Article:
Bloxham case: Age discrimination found to be justified

United Kingdom

The Employment Tribunal that heard the high-profile case of age discrimination between Peter Bloxham and City law firm Freshfields Bruckhaus Deringer yesterday ruled that there had been discriminatory treatment but that this was justified. The case highlights the fact that even if an employer engages in direct discrimination under the Employment Equality (Age) Regulations 2006, they are able to use the defence of justification, and provides an indication of how this may be applied by tribunals.

Mr Bloxham had claimed that the transitional pension scheme operated by Freshfields on the closure of its existing pension scheme was directly discriminatory.  Under the old scheme and the transitional arrangements, a partner who was 54 at the date of closure of the scheme and retired with consent would be subject to a discounted pension whereas those who were 55 and over at that time would receive their full entitlement. As Mr Bloxham was 54 and had only received a discounted pension he had suffered less favourable treatment on grounds of age.

However, under the Regulations, it is a defence to show that the treatment was a proportionate means of achieving a legitimate aim. The Tribunal found that Freshfields had a legitimate aim in reforming its pension arrangements to reduce the ‘intergenerational unfairness’ caused by the structure of the existing scheme. If the scheme was not reformed, younger partners would contribute more and more to pensions yet would receive smaller and smaller pensions. Importantly, in reaching this view, the Tribunal stated that it would be ‘an error of law to focus solely upon the treatment and not consider the context in which the treatment occurs. It seems to the Tribunal that this will be particularly necessary in cases of age discrimination because of the need to recognise the changes to the treatment of persons of one age or age group may, as in the instant case, directly affect to some extent the treatment of persons in a different age group.’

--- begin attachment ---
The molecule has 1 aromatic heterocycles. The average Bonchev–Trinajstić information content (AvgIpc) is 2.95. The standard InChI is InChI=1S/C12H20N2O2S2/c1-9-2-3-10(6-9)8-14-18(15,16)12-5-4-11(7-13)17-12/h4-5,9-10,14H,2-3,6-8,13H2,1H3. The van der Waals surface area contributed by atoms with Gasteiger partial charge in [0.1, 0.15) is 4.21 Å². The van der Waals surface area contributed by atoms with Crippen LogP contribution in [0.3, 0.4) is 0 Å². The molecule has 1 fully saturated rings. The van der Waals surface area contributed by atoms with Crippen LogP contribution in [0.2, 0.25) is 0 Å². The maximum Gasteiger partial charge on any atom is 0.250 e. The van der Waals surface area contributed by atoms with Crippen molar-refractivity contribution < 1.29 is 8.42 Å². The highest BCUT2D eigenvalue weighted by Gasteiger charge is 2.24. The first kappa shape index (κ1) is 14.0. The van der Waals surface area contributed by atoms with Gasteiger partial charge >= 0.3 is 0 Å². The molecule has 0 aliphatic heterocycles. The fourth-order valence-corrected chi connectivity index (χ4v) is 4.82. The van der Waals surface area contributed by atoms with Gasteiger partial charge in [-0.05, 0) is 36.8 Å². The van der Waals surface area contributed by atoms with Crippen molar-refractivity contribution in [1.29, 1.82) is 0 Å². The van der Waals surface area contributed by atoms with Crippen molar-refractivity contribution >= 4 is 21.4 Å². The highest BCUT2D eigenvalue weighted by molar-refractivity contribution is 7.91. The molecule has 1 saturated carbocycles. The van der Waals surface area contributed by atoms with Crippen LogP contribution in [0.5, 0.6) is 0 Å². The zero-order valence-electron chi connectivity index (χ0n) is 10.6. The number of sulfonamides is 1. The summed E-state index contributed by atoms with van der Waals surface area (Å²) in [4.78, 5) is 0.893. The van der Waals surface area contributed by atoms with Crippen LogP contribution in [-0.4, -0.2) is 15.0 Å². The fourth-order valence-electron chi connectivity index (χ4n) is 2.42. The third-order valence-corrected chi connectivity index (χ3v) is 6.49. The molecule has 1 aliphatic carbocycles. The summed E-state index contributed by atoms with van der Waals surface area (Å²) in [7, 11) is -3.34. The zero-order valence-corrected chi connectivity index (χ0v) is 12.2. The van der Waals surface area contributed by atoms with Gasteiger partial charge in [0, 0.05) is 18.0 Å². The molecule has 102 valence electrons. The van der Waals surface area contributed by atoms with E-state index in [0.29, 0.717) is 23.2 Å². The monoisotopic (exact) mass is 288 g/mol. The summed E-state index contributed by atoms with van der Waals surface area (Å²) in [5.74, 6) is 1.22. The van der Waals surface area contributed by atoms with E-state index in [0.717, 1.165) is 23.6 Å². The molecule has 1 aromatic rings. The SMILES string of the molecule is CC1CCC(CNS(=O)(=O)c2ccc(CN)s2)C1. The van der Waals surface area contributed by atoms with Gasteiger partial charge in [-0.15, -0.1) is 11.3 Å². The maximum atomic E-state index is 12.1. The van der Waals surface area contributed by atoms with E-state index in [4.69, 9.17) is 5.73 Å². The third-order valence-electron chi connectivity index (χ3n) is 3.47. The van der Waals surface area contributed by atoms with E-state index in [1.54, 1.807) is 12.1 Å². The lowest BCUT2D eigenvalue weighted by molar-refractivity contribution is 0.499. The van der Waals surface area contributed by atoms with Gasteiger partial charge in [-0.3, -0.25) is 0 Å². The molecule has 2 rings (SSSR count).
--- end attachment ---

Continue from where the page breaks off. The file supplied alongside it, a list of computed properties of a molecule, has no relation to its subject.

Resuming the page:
The Tribunal went on to consider whether Freshfields had used a proportionate means of achieving this legitimate aim, and listed the following factors as being of particular importance:

  1. The reforms themselves were aimed at addressing an issue whereby, apart from any issues of discrimination, there had been a recognition that younger age groups were becoming increasingly disadvantaged.
  2. That in such a process maintaining the status quo for those most proximately affected is acceptable.
  3. That maintaining the status quo does not absolve the employer from considering other steps.
  4. That improving the position of the consent group, already protected by the transitional provisions, in the context of the aim of the reforms would be and seen to be both unfair and perverse.
  5. That even at the conclusion of the lengthy and through consultation period leading to the reforms and by the end of the Hearing before the Tribunal no less discriminatory alternative could be put forward. 
The case provides the first important judgment on justification in benefit changes under age discrimination. Employers can now use the above factors to consider whether any potentially discriminatory practices they are using can be justified and whether any remedial action is required. Of course, it is only an Employment Tribunal judgment and may be appealed.